High-dose radiation therapy can be used to lengthen progression-free survival for people with advanced lung cancer when systemic therapy has not fully halted the growth or spread of metastases, according to a new study presented at the American Society for Radiation Oncology (ASTRO) Annual Meeting.

This study is the first randomized trial to test the use of stereotactic body radiation therapy (SBRT) to treat oligoprogressive, metastatic lung and breast cancer. Cancer may be considered oligoprogressive when there is a mixed response to systemic therapy, where some metastatic sites become drug-resistant and continue to grow, while other tumors are suppressed by the systemic therapy and remain stable.

The current standard of care for these patients typically is to switch to a different targeted therapy or chemotherapy, but this can cause additional side effects, and an alternate drug is not always available. Adding local therapy like SBRT allows patients to stay on their current therapy by targeting only the drug-resistant lesions. SBRT, which is also known as stereotactic ablative radiotherapy (SABR), delivers precise, high doses of radiation directly to cancer sites, allowing radiation oncologists to treat tumors while sparing surrounding tissue from damage.

“For patients whose cancers appear to be oligoprogressive, stereotactic radiation to progressing sites can help them get more mileage out of their current therapy,” says lead author C. Jillian Tsai, MD, PhD, a radiation oncologist and director of metastatic disease radiation oncology research at Memorial Sloan Kettering Cancer Center in New York. “These patients often have gone through multiple lines of systemic therapy before they get to us. Our study shows they don’t have to run out of options. We can use SBRT to selectively treat the sites that are progressing.”

Of the 106 patients enrolled in the study, 59 had non-small-cell lung cancer (NSCLC) and 47 had breast cancer. All participants in the trial had between one and five progressing metastatic sites that had not responded to systemic therapy; 75% had more than one oligoprogressive site. Dr.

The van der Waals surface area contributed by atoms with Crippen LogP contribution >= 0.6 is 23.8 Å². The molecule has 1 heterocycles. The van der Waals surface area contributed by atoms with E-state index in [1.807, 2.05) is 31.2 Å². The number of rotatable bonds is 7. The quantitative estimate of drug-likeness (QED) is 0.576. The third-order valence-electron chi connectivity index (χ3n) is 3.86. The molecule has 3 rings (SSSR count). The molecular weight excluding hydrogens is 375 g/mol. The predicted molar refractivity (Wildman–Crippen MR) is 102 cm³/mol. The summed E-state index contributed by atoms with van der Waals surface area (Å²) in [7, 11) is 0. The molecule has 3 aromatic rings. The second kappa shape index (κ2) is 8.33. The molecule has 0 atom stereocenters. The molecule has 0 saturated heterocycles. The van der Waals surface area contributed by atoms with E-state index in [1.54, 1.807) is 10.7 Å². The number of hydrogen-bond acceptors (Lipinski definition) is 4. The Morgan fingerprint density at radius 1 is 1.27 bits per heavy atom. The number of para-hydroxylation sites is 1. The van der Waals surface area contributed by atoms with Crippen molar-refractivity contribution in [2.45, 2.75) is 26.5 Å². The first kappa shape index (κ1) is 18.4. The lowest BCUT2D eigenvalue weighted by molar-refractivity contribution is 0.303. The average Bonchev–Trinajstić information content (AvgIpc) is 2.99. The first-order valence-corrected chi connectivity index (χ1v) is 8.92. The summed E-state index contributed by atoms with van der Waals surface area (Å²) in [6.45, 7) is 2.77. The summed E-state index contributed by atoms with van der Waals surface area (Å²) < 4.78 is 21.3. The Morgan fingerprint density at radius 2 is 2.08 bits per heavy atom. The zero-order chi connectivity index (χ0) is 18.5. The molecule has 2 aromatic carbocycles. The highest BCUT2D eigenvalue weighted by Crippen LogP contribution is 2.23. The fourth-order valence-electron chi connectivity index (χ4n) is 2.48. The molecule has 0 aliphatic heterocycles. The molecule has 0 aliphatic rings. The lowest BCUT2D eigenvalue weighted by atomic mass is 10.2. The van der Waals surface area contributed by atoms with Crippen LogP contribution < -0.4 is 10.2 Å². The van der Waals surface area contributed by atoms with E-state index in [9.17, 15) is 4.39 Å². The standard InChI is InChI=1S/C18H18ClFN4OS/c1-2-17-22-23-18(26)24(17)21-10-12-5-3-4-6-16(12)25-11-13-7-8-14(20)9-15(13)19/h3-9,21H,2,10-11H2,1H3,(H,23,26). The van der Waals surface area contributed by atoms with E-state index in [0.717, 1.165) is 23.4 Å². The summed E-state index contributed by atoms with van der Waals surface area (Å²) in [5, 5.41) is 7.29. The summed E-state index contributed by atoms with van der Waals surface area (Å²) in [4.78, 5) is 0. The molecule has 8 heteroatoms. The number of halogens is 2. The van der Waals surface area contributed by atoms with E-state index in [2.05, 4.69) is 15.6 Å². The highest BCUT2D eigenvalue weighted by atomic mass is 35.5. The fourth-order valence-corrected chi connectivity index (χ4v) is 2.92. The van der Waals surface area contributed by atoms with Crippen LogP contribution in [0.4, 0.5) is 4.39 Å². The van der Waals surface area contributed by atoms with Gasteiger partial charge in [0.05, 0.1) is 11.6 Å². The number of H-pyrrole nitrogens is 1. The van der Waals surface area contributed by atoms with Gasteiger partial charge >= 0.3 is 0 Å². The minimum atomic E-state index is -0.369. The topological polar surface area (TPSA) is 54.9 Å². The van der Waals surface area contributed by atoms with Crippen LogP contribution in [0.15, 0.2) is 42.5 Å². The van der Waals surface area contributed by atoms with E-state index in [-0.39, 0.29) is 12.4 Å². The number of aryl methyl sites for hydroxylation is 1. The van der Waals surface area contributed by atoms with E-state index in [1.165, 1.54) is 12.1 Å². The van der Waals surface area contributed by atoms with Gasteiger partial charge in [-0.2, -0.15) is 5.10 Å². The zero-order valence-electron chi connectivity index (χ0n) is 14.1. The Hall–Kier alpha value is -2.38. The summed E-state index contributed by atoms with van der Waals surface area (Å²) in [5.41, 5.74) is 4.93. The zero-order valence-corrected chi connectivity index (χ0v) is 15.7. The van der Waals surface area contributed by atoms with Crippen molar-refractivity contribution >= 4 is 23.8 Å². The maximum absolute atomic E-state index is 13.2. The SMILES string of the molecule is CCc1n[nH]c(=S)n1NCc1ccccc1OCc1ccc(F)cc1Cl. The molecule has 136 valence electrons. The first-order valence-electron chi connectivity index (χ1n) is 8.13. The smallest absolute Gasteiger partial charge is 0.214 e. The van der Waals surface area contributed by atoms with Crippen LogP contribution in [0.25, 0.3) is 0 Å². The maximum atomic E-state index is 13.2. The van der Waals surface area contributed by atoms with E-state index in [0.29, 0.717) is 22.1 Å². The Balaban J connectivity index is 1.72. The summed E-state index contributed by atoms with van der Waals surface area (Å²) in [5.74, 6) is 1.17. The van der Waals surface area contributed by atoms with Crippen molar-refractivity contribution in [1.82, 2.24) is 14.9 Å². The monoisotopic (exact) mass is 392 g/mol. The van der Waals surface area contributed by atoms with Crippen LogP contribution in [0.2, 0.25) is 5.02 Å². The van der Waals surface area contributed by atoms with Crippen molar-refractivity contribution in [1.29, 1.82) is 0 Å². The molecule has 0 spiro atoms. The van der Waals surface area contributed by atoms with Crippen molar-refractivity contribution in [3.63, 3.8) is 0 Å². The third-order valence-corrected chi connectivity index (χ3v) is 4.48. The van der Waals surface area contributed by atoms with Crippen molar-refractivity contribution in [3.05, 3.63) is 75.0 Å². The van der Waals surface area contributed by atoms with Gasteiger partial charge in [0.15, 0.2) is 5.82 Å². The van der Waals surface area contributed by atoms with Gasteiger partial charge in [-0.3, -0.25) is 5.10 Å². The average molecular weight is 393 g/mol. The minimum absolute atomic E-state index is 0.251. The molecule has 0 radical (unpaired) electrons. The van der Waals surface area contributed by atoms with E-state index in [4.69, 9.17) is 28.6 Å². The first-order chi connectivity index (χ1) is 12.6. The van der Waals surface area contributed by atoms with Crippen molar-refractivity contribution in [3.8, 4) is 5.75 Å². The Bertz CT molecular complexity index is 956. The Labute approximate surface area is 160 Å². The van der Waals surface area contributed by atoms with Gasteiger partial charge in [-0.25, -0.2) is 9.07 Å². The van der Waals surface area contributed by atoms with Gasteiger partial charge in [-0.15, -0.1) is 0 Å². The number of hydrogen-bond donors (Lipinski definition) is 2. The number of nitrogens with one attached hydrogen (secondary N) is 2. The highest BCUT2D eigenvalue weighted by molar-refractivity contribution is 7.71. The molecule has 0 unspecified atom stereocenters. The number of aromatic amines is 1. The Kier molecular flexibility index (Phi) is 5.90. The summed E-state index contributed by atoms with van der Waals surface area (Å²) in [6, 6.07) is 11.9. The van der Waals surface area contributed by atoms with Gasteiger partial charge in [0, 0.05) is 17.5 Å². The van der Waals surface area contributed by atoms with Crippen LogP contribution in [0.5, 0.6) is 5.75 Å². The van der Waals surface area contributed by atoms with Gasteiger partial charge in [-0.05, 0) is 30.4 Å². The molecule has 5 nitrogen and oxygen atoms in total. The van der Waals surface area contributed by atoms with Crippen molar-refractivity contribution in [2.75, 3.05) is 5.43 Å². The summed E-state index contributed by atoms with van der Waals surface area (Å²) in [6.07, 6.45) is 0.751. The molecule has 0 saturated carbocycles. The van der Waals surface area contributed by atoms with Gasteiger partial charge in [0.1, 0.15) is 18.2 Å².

Tsai and her team randomized these patients into two groups: half received SBRT to all progressive sites, and half were treated with the standard of care, which allowed physicians to choose whether to continue their current systemic therapy or switch to another drug.

Patients were followed for a median of 45 weeks, by which time 78 (74%) had experienced further tumor progression and 39 (37%) had died. For patients with NSCLC treated with SBRT, the median progression-free survival was 44 weeks, compared to 9 weeks for those who received standard care (p=0.001). There was no significant difference in progression-free survival between the two groups of patients with breast cancer (18 weeks with SBRT vs. 19 weeks with standard care, p=0.478).

“We found that, for the cohort of patients with lung cancer, radiation treatment to the oligoproressive sites tended to help them stay stable and maintain a progression-free state for much longer, compared to the standard of care. However, for the breast cancer cohort, we didn’t see any difference,” says Tsai.

Researchers are preparing to close the trial early, after a planned interim analysis established that SBRT could extend the length of time that patients’ tumors remained stable. They are now investigating why people with lung cancer, but not those with breast cancer, responded to radiation.

Tsai says one reason for the different outcomes may be the different systemic therapy agents the patients with lung cancer have received, including immunotherapy. There could be synergy between radiation and specific drugs that enhance the effectiveness of both treatments.

Another reason, she says, could be that participants in the breast cancer cohort had disease that was already too advanced for SBRT to make a difference. “We treated these patients late in their disease trajectory—some patients had undergone nine lines of systemic therapy before coming to us. It’s possible radiation therapy might not be helpful under those circumstances but could be if patients are referred to us before they run out of other options.”

It’s also very likely that breast cancer and lung cancer simply behave differently. “Different cancers have different biology and patterns of progression,” says Tsai. “The oligoprogressive state is still a hypothesis. We don’t know if this state exists for all cancers and how long it can exist before further progression occurs.”

Oligoprogresion is an emerging concept in cancer biology, and there is debate whether it exists as a unique state or is a temporary state in which tumors are simply progressing at different rates. Tsai says the research team is currently examining molecular markers to analyze differences.